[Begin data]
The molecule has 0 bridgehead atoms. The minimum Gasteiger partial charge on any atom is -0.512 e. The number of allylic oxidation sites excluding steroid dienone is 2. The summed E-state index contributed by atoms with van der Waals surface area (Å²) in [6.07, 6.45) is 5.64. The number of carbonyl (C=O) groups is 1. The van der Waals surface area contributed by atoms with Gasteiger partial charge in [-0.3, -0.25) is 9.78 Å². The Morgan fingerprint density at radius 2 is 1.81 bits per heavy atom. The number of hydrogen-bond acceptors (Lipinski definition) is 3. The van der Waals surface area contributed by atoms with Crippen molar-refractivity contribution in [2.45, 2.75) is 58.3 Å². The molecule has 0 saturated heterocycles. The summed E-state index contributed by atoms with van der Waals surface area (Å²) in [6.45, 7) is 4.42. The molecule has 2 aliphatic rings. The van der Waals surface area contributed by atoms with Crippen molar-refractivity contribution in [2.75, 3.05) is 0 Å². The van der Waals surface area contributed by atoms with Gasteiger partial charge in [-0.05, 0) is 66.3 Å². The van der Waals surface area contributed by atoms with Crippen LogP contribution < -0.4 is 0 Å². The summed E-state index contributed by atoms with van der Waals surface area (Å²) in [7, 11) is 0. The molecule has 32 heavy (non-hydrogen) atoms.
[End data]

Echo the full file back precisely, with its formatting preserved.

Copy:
The molecule has 0 bridgehead atoms. The minimum Gasteiger partial charge on any atom is -0.512 e. The number of allylic oxidation sites excluding steroid dienone is 2. The summed E-state index contributed by atoms with van der Waals surface area (Å²) in [6.07, 6.45) is 5.64. The number of carbonyl (C=O) groups is 1. The van der Waals surface area contributed by atoms with Gasteiger partial charge in [-0.3, -0.25) is 9.78 Å². The Morgan fingerprint density at radius 2 is 1.81 bits per heavy atom. The number of hydrogen-bond acceptors (Lipinski definition) is 3. The van der Waals surface area contributed by atoms with Crippen molar-refractivity contribution in [2.45, 2.75) is 58.3 Å². The molecule has 0 saturated heterocycles. The summed E-state index contributed by atoms with van der Waals surface area (Å²) in [6.45, 7) is 4.42. The molecule has 2 aliphatic rings. The van der Waals surface area contributed by atoms with Crippen molar-refractivity contribution in [2.75, 3.05) is 0 Å². The van der Waals surface area contributed by atoms with Gasteiger partial charge in [-0.05, 0) is 66.3 Å². The van der Waals surface area contributed by atoms with Crippen LogP contribution < -0.4 is 0 Å². The summed E-state index contributed by atoms with van der Waals surface area (Å²) in [7, 11) is 0. The molecule has 32 heavy (non-hydrogen) atoms.